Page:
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S.C. health officials: Respond to legitimate COVID-19 contact tracers, but watch for scams

The latest confirmed and estimated COVID-19 counts from DHEC suggest there could be up to...
The latest confirmed and estimated COVID-19 counts from DHEC suggest there could be up to almost 17,000 cases in the Palmetto State.(AP)
Published: Aug. 10, 2020 at 10:12 AM EDT
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COLUMBIA, S.C. (WCSC) - The South Carolina Department of Health and Environmental Control is asking all South Carolinians to respond to legitimate contact tracing calls and emails from public health officials.

“Our contact tracing team plays a critical role in helping to slow the spread of COVID-19 in our communities,” DHEC Pubic Health Preparedness Director Mike Elieff said. “We encourage all South Carolinians to do their part by answering our call.” 

DHEC has been conducting contact tracing for COVID-19 cases since the first reports in the state, a release from the agency states. DHEC officials say notifying people about a possible exposure is critical to stopping the spread of the COVID-19 because the virus can be transmitted without causing symptoms.

Contact tracing includes two components: case investigations and contact monitoring.

Currently, DHEC has more than 700 people trained to perform case investigations across the state, supplemented by 230 active contact monitors. A total of 600 contact monitors have been trained to date and will be deployed as needed.

If you test positive for COVID-19, a contact tracer from DHEC will call you. They will:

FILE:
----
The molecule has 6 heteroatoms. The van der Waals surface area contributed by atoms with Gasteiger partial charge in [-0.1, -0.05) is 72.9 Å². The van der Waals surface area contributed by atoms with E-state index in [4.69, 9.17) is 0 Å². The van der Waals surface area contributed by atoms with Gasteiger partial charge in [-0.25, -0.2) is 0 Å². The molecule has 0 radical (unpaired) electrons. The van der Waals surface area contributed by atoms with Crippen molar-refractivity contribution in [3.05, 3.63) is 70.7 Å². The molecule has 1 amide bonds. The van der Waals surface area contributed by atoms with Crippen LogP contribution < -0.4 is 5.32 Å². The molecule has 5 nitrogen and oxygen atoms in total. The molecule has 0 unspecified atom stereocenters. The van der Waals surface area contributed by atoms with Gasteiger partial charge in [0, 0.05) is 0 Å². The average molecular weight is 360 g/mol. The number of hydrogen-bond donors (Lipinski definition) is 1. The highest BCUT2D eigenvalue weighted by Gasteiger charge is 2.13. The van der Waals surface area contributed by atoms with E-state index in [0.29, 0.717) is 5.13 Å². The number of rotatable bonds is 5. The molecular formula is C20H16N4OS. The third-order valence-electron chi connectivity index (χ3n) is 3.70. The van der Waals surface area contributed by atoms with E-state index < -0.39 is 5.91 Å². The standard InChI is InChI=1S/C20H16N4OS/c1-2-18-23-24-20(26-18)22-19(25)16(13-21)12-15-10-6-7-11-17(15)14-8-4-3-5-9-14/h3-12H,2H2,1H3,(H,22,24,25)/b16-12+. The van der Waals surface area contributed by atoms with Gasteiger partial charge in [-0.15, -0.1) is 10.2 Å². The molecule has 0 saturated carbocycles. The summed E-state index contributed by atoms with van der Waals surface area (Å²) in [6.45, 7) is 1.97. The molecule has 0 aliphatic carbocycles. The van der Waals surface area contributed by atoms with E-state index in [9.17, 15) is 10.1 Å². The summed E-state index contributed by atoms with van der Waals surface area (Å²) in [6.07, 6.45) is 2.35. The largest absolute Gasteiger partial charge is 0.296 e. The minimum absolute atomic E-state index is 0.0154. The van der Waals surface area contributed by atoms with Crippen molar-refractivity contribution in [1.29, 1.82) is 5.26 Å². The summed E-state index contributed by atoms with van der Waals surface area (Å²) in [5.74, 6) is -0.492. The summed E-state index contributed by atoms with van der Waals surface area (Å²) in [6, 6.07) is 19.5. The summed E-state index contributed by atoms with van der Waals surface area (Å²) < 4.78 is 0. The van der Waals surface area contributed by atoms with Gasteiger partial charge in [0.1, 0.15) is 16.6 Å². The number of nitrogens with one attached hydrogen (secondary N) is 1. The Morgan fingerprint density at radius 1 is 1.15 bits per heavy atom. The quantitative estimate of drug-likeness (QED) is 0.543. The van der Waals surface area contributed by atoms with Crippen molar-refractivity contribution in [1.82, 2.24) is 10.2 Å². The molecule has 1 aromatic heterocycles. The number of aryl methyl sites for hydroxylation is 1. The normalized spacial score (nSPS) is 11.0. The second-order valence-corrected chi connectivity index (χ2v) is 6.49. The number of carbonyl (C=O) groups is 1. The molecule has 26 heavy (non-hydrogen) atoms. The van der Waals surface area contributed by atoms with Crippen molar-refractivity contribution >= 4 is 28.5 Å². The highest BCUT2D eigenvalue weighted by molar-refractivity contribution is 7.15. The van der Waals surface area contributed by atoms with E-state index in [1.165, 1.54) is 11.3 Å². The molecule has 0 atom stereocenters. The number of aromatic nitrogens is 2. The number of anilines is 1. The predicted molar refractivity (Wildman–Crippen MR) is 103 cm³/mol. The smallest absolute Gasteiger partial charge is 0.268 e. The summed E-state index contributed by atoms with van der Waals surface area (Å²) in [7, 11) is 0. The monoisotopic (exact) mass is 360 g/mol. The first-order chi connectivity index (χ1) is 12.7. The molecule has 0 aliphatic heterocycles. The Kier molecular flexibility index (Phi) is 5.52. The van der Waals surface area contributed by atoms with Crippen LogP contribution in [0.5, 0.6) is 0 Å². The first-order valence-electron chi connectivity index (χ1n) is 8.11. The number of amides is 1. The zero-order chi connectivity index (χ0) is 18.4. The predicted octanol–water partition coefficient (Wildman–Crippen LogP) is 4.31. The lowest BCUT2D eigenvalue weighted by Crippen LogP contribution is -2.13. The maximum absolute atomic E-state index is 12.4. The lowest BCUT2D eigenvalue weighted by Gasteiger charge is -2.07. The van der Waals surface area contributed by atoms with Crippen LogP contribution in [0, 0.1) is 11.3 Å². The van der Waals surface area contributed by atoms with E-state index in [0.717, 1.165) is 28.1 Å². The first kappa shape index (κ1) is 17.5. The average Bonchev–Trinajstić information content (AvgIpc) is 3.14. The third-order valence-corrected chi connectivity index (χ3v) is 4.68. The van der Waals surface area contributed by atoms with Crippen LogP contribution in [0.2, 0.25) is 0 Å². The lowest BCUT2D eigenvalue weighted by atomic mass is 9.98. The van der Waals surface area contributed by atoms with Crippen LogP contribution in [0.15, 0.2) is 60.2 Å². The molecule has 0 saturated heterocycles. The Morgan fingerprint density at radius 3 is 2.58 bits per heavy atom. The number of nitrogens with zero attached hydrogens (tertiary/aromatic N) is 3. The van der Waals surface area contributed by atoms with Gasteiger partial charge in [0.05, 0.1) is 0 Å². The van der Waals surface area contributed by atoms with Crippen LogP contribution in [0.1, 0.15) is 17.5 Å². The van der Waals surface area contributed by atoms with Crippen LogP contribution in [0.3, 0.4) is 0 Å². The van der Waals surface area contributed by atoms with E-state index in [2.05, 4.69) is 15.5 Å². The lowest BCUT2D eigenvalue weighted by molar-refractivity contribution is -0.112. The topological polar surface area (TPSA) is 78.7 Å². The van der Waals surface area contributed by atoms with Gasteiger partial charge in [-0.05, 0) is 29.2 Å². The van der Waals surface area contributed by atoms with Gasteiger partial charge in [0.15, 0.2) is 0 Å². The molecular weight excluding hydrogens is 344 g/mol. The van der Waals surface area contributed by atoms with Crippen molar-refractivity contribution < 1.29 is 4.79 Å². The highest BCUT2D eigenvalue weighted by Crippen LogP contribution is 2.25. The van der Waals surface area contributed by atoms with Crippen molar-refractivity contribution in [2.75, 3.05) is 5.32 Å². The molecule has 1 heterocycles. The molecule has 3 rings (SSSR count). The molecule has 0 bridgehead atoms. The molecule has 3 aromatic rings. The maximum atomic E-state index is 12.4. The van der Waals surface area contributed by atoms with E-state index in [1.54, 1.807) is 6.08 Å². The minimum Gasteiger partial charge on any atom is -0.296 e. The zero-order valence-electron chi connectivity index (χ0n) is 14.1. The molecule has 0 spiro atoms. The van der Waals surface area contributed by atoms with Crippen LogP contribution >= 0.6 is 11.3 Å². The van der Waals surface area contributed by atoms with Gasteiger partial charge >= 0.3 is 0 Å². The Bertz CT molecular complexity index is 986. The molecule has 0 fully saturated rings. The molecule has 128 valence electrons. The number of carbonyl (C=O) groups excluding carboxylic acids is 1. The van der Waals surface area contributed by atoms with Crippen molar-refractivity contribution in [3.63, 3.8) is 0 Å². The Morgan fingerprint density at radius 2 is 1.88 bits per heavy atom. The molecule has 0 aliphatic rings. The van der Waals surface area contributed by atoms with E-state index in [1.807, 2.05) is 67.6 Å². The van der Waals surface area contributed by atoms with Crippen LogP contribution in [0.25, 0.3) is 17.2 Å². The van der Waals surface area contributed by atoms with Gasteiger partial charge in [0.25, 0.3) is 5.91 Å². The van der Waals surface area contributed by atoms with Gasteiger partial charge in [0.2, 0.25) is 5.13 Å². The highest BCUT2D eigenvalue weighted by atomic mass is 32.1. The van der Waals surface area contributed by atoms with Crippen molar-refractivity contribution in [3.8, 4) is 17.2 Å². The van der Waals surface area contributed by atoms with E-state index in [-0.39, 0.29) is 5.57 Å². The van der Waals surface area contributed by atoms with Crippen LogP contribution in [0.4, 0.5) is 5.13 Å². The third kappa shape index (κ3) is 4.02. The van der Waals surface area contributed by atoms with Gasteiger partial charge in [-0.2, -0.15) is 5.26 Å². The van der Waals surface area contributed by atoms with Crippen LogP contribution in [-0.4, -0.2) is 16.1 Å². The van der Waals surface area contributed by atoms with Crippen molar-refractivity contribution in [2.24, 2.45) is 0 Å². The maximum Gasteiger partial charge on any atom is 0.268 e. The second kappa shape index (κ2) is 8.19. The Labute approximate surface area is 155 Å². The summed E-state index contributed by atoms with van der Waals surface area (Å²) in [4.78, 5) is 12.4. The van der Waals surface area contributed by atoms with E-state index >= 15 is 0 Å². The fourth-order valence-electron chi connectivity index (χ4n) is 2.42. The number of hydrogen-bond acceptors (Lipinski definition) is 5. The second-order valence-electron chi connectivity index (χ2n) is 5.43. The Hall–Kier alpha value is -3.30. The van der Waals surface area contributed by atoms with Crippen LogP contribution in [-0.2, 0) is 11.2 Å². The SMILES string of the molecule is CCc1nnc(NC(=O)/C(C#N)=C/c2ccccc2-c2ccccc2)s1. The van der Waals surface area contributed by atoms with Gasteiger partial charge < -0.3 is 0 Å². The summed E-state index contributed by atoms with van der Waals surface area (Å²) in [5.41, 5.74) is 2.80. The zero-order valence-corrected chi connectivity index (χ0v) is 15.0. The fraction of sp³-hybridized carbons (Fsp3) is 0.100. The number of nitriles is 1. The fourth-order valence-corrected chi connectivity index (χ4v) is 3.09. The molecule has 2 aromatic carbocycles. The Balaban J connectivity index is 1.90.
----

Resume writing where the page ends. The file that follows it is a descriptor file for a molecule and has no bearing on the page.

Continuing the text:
• Connect you to medical care and help you find resources and support if needed.
  • Ask about places you have been and the people you have spent time with recently.
  • Make sure the information you provide is kept confidential and not shared with others. They will not ask about your immigration status nor share your information with immigration officials.
  • Call the people you recently were in close contact with and let them know they have been exposed to COVID-19. A “close contact” is someone you have been within 6 feet of for at least 15 minutes.
  • Not share your name and your personal information with any of your contacts.
  • Inform your contacts about what they need to do during the next couple of weeks to take care of themselves and others.

But they are also warning everyone to remain vigilant against scams. They say a contact tracer will never ask for your:

  • Social Security number,
  • Money, bank account or credit card number, or
  • Immigration status.

If you are concerned about whether a caller is a real DHEC official, verify their identity by:

  • Asking them to send you an email. The email should end with @dhec.sc.gov.
  • Calling the DHEC regional epidemiology office to confirm the caller’s name and credentials.

Contact tracing participation is voluntary and confidential. A legitimate contact tracer will never threaten consequences for not participating or answering questions.

Last week, the U.S. Attorney’s Office for the District of South Carolina announced the establishment of the South Carolina COVID Strike Team. The team is charged with investigating and prosecuting COVID-19 related scams, hoarding, and price gouging activities.

Members of the public can report suspected fraud schemes and price gouging related to Coronavirus to the National Center for Disaster Fraud via their hotline, 1-866-720-5721, or e-mail at disaster@leo.gov.

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